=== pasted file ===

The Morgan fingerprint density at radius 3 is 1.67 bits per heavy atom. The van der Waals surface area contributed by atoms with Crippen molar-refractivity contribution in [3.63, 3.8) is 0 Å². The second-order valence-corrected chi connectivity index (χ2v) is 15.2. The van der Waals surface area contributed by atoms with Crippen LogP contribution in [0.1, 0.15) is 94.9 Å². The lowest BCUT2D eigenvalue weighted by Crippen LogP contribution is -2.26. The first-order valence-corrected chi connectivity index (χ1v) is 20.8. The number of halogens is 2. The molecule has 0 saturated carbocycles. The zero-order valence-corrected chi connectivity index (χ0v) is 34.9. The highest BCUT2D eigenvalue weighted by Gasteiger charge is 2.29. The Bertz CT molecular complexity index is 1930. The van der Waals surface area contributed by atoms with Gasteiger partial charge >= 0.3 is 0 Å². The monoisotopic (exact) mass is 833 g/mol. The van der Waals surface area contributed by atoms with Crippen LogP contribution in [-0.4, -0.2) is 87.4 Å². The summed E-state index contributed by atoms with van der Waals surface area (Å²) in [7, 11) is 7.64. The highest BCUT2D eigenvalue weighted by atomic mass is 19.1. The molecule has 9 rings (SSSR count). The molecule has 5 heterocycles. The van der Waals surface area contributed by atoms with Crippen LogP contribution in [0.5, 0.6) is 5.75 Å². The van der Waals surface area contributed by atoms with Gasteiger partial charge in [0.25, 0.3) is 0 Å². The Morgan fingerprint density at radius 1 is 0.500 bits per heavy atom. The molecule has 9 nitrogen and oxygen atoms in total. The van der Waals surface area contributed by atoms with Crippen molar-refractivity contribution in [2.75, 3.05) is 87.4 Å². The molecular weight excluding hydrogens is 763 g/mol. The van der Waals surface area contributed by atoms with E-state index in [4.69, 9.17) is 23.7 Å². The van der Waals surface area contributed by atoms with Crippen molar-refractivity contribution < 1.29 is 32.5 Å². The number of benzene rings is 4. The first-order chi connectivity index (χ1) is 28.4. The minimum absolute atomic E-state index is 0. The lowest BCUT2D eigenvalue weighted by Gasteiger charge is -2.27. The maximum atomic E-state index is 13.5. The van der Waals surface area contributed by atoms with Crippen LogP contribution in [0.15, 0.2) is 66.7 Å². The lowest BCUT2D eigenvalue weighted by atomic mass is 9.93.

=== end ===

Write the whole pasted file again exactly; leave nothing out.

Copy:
The Morgan fingerprint density at radius 3 is 1.67 bits per heavy atom. The van der Waals surface area contributed by atoms with Crippen molar-refractivity contribution in [3.63, 3.8) is 0 Å². The second-order valence-corrected chi connectivity index (χ2v) is 15.2. The van der Waals surface area contributed by atoms with Crippen LogP contribution in [0.1, 0.15) is 94.9 Å². The lowest BCUT2D eigenvalue weighted by Crippen LogP contribution is -2.26. The first-order valence-corrected chi connectivity index (χ1v) is 20.8. The number of halogens is 2. The molecule has 0 saturated carbocycles. The zero-order valence-corrected chi connectivity index (χ0v) is 34.9. The highest BCUT2D eigenvalue weighted by Gasteiger charge is 2.29. The Bertz CT molecular complexity index is 1930. The van der Waals surface area contributed by atoms with Gasteiger partial charge >= 0.3 is 0 Å². The monoisotopic (exact) mass is 833 g/mol. The van der Waals surface area contributed by atoms with Crippen LogP contribution in [-0.4, -0.2) is 87.4 Å². The summed E-state index contributed by atoms with van der Waals surface area (Å²) in [7, 11) is 7.64. The highest BCUT2D eigenvalue weighted by atomic mass is 19.1. The molecule has 9 rings (SSSR count). The molecule has 5 heterocycles. The van der Waals surface area contributed by atoms with Crippen LogP contribution in [0.5, 0.6) is 5.75 Å². The van der Waals surface area contributed by atoms with Gasteiger partial charge in [0.25, 0.3) is 0 Å². The Morgan fingerprint density at radius 1 is 0.500 bits per heavy atom. The molecule has 9 nitrogen and oxygen atoms in total. The van der Waals surface area contributed by atoms with Crippen molar-refractivity contribution in [2.75, 3.05) is 87.4 Å². The molecular weight excluding hydrogens is 763 g/mol. The van der Waals surface area contributed by atoms with E-state index in [4.69, 9.17) is 23.7 Å². The van der Waals surface area contributed by atoms with Crippen molar-refractivity contribution < 1.29 is 32.5 Å². The number of benzene rings is 4. The first-order chi connectivity index (χ1) is 28.4. The minimum absolute atomic E-state index is 0. The lowest BCUT2D eigenvalue weighted by Gasteiger charge is -2.27. The maximum atomic E-state index is 13.5. The van der Waals surface area contributed by atoms with Crippen LogP contribution in [0.15, 0.2) is 66.7 Å². The lowest BCUT2D eigenvalue weighted by atomic mass is 9.93.